By Rima Saini, City University of London
In early July BBC Radio 4 contacted the BSA Race and Ethnicity Study Group for help with its weekly show ‘Moral Maze’. The show is a live debate on a current topical issue, with four panellists cross-examining four ‘expert witnesses’. The debate for that week would be focused on ‘the morality of human difference’ given French President Emmanuelle Macron’s recent decision to strike mention of ‘race’ from the constitution to reflect the equality of all French people, irrespective of racial background. They invited me to come on the show and talk to my expertise on ‘identity politics’.
I was unfamiliar with the format of the Moral Maze when I was in discussion with the producers about my presence on the show. Previous topics have covered disparate issues from gender identity to international diplomacy to gang culture. The subject matter for this particular episode was highly compelling and seemed to beg both a sociological and scientific discussion about race. The wider ‘moral’ question posed by the show was: “How far should we go to recognise and even encourage human differences and group identities?” They had invited an interesting set of expert witnesses, besides myself, to join the show: Dr William Henry, Associate Professor at the University of West London, anthropologist Professor Adam Kuper, and author/assistant editor of online political publication ‘Spiked’ Ella Whelan.
In the Moral Maze, the panel are there primarily to interrogate the expert witnesses on the subject matter. Each witness has approximately seven and a half minutes to answer questions posed by the panel, with each having only a brief understanding of what may be up for discussion. The panel in this particular week consisted of journalist Melanie Phillips, former Conservative MP and broadcaster Michael Portillo, writer and founder of the Institute of Ideas Claire Fox, and Chief Executive of the RSA Matthew Taylor. Panellists that have previously appeared on the show have included academic Mona Siddiqui, Professor or Islamic and Interreligious Studies at the University of Edinburgh. However, they mainly consist of journalists and broadcasters who have a particular and usually well-known stance on the issue at hand.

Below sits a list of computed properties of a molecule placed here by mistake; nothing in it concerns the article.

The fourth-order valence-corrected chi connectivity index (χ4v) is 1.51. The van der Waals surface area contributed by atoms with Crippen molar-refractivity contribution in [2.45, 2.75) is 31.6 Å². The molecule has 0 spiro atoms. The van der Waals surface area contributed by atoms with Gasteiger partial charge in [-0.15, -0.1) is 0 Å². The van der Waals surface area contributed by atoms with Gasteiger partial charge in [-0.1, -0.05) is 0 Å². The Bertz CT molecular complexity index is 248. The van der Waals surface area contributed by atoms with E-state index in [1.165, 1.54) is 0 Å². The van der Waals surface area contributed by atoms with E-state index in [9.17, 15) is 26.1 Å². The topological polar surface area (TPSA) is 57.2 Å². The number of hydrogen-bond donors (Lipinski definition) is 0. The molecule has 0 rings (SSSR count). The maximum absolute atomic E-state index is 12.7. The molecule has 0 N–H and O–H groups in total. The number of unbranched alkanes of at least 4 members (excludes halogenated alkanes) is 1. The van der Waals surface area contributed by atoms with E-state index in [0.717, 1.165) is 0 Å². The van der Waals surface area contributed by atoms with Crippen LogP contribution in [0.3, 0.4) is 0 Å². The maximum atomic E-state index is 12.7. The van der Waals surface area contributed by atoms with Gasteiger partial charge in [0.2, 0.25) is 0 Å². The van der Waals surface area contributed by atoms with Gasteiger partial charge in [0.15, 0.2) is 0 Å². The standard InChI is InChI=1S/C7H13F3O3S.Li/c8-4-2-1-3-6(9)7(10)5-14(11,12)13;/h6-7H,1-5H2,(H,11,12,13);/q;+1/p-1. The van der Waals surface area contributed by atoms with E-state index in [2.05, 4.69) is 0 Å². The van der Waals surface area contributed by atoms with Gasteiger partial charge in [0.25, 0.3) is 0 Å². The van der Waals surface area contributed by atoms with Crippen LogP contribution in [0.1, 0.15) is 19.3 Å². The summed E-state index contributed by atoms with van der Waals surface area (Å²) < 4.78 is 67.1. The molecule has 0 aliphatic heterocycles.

There was a distinct, troubling lack of BAME representation on this episode, with only two of the witnesses (myself and Dr Henry) and none of the panellists hailing from minority ethnic backgrounds. Dr Henry and I could, and did try to, speak on the subject from our own standpoints as racialised minorities, as well as from our academic expertise on race and racism. The panellists sought to elicit parsimonious responses to highly complex and provocative questions including: ‘is racism still a problem’, ‘can Black people be racist’, and ‘are safe spaces a kind of prejudice’. The polarisation of views between the panellists and the witnesses were palpable, making for an extremely charged discussion. The key questions directed at me largely regarded the efficacy of safe spaces, and whether these constitute a sort of self-segregation predicated on a sense of anti-Whiteness and/or anti-maleness. Despite the need for brevity in my answers, I stressed the importance of giving voices to the voiceless. Safe spaces can prove not only useful but necessary for this purpose. I also engaged in a brief discussion about post-racialism, and the extent to which gender and racial inequality persists given the presence of (some) women and ethnic minorities in high level positions in industry and politics. It was difficult within the format and purpose of the show to attend to much nuance, however.
There were some key takeaway points from the debate. Firstly, that race and racism is best discussed with the sort of historicisation and contextualisation that sociologists of race can bring to the table. Secondly, that the expertise and opinions of sociologists should be given more airtime in the mainstream, particularly broadcast, media. As questions of identity based on race, gender, class, nationality, sexuality have become increasingly salient, we are well placed to address the development of such debates over time and inject them with critical insight. Whether soundbite culture can and will accommodate us, and vice versa, is another question.